On Tuesdays and continuing through harvest season, The News-Gazette’s Dave Hinton will spotlight a Farm Family of the Week. Email nominations to firstname.lastname@example.org.
Next up: The Glaziks of rural Paxton. The Glazik family is nothing if not innovative.
They have more than your traditional corn and soybean operation. They raise a variety of organic crops that are sold to a variety of markets, and also started a distillery. And dad Jeff raises cattle.
How long has your family been farming?
My brother Dallas and I (Will) are fifth-generation farmers in Champaign and Ford County. Our family came over in 1861. We grew up on a part of the family farm, and I currently am raising my family in the house where I grew up. The Quinlans (mother’s side) came over from Ireland in 1869, then moved to the northeast side of Ludlow in 1870. Our father’s side originated in Poland and also came to Ludlow/Paxton area in the late 1800s-early 1900s from southern Illinois. The siblings also include Clayton and Abby.
Where is your farm operation?
We are located outside of Paxton. Since the farmhouse is on the west side of that farm and the fields were always to the east, our grandfather coined the term “heading down east” when going to work in the fields. That is how we came up with the name Down East Vodka, says Dallas Glazik.
What does your farming operation consist of?
We run a pretty diverse farming operation. Currently, we are raising 14 different certified organic crops. These go to a wide variety of markets. Some is sold for feed, some for cover crops. The food-grade grain is sold for flour or cornmeal as well as breweries and distilleries. The Glazik brothers started a distillery and are making vodka and whiskey with grains that they raise. Our dad runs cattle on the home farm, and we have a neighbor running cattle on another farm that we call “Jaci’s.” Our name and logo, “Silver Tree Beer & Spirits,” has many symbols that focus on this history and our farm. Since we are predominantly of Irish descent and Ireland is famous for its impact on the spirit world, we chose to look at the Celtic tree. Celts used to plant a tree within their forts to show the growth of their clans.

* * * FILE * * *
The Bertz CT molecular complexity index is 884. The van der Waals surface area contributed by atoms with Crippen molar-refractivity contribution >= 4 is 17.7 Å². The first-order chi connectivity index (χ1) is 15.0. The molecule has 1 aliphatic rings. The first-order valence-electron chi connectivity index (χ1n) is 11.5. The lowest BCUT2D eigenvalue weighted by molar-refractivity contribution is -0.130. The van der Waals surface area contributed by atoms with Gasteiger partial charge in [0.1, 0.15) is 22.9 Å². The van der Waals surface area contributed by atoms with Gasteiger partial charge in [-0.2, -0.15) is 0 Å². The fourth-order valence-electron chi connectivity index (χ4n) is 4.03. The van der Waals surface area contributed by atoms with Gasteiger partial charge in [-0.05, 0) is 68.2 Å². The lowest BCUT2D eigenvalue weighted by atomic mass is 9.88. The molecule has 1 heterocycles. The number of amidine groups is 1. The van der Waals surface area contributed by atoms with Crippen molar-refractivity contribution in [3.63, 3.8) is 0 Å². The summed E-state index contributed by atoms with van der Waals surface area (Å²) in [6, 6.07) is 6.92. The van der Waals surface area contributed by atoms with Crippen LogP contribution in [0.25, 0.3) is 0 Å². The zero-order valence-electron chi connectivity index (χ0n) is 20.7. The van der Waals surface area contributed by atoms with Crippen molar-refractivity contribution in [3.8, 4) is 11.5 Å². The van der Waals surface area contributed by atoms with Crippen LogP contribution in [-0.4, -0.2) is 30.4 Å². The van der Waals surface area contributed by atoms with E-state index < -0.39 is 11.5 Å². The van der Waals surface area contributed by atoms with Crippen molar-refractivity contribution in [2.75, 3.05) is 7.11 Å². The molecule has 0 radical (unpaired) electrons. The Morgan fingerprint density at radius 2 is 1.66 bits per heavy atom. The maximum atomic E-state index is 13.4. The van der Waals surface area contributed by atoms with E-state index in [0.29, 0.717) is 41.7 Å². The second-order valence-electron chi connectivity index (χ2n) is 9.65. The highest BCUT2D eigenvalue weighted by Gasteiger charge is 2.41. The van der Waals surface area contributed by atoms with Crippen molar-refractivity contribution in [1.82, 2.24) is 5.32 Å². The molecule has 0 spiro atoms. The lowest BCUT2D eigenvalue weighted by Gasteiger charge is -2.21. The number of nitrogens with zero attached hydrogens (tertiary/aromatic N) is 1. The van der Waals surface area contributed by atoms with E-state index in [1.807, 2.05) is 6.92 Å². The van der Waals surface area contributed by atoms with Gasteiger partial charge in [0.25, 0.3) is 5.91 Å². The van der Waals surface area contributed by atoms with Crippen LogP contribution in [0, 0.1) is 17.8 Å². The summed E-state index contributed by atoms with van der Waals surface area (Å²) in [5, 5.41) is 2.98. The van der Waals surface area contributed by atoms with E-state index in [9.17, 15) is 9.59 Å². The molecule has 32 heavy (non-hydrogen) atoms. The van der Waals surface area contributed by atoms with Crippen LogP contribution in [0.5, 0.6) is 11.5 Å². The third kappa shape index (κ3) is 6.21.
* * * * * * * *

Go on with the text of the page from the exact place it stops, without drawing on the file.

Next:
How many people in the family does the operation support?
Mom and Dad (Jeff and Rita) are living off of the farm, and Mom keeps a part-time job. I farm full time and do some crop consulting. My wife, Laura, is finishing her veterinary degree from the University of Illinois. Dallas farms and works full time as a biologist for Pheasants Forever; his wife, Courtney, works at the University of Illinois. And our adopted farm family includes Jaci Davis, who lives on her farm that we share crop as well as Sally Lasser, who owns a farm that Dallas manages. We are also starting an organic grain apprenticeship program, which will provide a teaching opportunity for a farmer wanting to learn how to transition land to organic grain production.
How have you seen farming change over the years?
There has been a growing acceptance to organic production as well as some conventional farmers starting to use cover crops. Also, utilizing technology like GPS has been a game-changer on our operation. Another big shift that we have made in the last few years is focusing more and more on food/brewing crops rather than feed grade organic crops.
Your farm equipment: Green (John Deere), Red (Case IH) or other?
We run a non-discriminative rainbow of equipment.
What makes farming a good vocation?
Farming is an amazing vocation because there are so many opportunities to take pride in your work. We are proud when the seed that we planted and tended grows and is harvested. Then we take pride in processing that crop into a consumer product like flour, oatmeal or whiskey.
Finally, we take pride when people buy those products and are able to enjoy consuming them. It is truly an amazing experience to see a person enjoying the fruits of your labor, whether that’s a loaf of sourdough bread or a bottle of vodka.
If you could change one thing about farming, what would it be?
I wish that we could bring more people back into production agriculture. There was a large movement of people away from production agriculture, and I think the whole world would benefit if we started bringing people back from the cities to farms. That would allow for more people to gain an appreciation of where and how their food is produced.
What’s the best time of year to be on the farm?
That’s a matter of opinion. I (Will) love harvest time. Dallas loves planting time, and my dad loves calving time.